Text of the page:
Development of H. G. Wells’s Conception of the Novel, 1895 to 1911
Court, Andrew John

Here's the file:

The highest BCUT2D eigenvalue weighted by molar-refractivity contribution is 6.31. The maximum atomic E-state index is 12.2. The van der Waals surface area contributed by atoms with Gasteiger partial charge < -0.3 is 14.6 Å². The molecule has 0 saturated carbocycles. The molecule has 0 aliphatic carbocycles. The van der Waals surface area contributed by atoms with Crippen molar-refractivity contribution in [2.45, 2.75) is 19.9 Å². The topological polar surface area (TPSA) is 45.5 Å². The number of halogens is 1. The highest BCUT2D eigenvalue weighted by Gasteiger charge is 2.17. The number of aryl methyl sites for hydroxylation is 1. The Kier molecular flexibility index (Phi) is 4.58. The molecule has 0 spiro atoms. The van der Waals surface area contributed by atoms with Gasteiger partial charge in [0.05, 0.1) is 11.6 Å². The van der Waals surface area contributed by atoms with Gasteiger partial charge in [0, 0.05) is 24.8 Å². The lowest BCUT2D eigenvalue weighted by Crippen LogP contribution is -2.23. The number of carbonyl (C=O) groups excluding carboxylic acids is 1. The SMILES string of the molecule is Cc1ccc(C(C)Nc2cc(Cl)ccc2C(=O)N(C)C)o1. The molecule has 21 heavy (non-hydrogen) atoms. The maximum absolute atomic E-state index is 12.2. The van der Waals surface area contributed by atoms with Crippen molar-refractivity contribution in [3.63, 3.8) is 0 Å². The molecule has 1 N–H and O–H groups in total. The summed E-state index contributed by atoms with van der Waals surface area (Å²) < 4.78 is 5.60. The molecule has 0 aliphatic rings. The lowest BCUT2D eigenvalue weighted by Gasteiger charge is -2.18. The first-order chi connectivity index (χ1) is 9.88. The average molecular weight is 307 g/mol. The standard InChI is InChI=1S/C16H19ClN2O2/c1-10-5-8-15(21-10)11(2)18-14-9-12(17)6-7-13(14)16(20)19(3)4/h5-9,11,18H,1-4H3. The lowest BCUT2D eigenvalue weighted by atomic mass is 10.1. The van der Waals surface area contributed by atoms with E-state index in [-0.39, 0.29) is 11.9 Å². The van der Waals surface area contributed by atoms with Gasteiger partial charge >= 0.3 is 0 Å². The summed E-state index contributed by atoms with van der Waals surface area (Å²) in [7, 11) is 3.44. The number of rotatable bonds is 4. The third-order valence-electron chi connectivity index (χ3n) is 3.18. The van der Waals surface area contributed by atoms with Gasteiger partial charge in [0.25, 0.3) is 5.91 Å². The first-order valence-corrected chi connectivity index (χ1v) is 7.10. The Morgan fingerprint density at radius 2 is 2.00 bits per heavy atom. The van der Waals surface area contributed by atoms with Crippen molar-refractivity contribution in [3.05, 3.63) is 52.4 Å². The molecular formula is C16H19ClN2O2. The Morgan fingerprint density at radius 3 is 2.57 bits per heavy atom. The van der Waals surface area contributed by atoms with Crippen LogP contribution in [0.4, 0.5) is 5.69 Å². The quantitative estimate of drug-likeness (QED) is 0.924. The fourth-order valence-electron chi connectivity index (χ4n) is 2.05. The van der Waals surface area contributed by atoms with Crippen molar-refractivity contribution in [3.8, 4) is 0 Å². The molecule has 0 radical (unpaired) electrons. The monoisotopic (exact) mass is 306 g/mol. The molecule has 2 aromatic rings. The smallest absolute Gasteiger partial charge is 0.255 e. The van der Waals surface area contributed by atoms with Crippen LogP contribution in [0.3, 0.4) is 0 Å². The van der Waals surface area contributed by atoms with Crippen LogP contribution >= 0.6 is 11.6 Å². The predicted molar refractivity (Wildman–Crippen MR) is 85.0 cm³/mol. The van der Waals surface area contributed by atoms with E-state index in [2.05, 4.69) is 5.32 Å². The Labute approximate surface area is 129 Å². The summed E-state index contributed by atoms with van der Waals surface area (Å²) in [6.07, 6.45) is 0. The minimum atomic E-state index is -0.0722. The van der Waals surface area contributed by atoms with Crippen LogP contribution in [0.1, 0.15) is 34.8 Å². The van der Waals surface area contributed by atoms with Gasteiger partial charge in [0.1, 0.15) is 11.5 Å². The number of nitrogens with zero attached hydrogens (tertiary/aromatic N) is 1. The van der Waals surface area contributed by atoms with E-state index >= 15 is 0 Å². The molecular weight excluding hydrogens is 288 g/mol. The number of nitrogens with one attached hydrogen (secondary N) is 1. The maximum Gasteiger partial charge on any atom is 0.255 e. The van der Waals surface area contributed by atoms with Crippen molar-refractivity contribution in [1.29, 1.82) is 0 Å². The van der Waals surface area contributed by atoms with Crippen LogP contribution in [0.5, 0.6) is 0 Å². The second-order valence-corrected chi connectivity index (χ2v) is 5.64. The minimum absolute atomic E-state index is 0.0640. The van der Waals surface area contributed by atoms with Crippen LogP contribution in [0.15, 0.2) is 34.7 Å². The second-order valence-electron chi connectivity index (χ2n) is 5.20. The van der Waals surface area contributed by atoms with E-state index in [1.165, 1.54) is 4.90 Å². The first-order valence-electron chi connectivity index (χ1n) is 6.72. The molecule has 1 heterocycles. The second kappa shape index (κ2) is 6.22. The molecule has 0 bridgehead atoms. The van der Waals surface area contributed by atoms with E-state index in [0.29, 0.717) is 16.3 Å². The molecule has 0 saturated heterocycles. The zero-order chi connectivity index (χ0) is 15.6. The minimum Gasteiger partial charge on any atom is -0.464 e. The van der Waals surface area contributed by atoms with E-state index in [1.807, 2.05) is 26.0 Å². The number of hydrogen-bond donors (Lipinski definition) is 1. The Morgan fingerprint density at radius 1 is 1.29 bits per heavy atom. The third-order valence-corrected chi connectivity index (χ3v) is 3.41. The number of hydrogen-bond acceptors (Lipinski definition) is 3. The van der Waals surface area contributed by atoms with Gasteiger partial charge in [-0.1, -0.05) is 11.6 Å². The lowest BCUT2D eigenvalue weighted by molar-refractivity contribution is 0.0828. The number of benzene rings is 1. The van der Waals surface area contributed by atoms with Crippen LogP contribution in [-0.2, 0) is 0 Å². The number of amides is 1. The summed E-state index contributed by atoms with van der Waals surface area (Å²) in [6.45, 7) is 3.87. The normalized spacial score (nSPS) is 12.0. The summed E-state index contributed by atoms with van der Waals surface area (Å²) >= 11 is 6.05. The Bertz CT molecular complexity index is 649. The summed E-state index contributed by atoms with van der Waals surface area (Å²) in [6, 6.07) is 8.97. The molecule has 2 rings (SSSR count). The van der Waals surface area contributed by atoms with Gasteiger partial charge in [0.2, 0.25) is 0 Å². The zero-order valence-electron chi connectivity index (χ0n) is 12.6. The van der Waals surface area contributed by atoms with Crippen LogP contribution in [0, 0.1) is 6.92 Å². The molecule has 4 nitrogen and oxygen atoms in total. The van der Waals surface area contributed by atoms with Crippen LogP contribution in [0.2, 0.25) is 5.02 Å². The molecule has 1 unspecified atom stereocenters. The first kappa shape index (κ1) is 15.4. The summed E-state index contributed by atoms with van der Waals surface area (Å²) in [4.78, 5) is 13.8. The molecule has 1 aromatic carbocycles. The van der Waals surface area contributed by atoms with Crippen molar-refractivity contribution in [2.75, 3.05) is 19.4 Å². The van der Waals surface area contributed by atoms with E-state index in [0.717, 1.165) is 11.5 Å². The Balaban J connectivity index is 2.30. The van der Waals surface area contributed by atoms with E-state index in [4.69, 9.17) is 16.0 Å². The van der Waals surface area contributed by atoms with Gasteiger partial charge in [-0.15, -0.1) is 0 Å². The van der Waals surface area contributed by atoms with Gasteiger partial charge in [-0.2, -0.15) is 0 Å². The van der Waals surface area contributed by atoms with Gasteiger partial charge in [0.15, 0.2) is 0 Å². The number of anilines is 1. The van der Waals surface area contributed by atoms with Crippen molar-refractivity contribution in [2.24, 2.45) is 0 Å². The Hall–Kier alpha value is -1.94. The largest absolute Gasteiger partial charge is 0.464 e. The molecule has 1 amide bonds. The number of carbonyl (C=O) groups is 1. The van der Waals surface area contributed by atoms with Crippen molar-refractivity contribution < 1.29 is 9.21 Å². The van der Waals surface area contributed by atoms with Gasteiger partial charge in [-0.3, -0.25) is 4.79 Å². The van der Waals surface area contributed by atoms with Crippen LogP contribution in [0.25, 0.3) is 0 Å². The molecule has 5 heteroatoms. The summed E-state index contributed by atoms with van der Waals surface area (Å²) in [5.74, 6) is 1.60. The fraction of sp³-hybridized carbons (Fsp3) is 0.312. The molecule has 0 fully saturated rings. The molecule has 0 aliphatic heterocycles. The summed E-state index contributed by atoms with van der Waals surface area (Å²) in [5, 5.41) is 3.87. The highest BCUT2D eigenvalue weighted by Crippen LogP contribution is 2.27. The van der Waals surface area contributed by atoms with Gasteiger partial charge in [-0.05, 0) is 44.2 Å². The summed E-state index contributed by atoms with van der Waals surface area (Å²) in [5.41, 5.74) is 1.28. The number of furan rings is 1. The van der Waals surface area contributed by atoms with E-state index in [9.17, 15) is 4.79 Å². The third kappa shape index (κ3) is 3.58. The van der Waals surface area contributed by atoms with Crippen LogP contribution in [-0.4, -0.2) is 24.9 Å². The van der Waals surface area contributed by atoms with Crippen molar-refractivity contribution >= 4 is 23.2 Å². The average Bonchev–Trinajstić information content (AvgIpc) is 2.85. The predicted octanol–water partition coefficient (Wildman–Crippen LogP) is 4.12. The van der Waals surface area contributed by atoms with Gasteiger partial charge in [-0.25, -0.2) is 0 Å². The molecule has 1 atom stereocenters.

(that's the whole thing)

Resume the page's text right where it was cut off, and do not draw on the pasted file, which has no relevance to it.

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In his writing on the nature and purpose of the novel between 1895 and 1911, Wells endorses artistic principles for their social effects. His public lecture on “The Contemporary Novel,” written in 1911 in response to a debate with Henry James, is the most lucid articulation of his artistic principles, and his later autobiographical reflections on the debate obscure the clarity of the earlier version. Wells’s artistic principles emerge in his reviews of contemporary fiction for the Saturday Review (1895–1897), where he extends Poe’s concept of “unity of effect” to the novel and justifies his preference for social realism with a theory of cultural evolution. His views develop further in the context of sociological and philosophical debates between 1901 and 1905. Wells commenced the century with a sceptical view on the social effects of literature, but his exposure to British Pragmatism encouraged him to revive the principles developed in his reviewing. The view on Wells’s conception of the novel presented in this thesis challenges the prevailing view that he began his career with a set of purely artistic principles, adding sociological and intellectual apparatus after the turn of the century.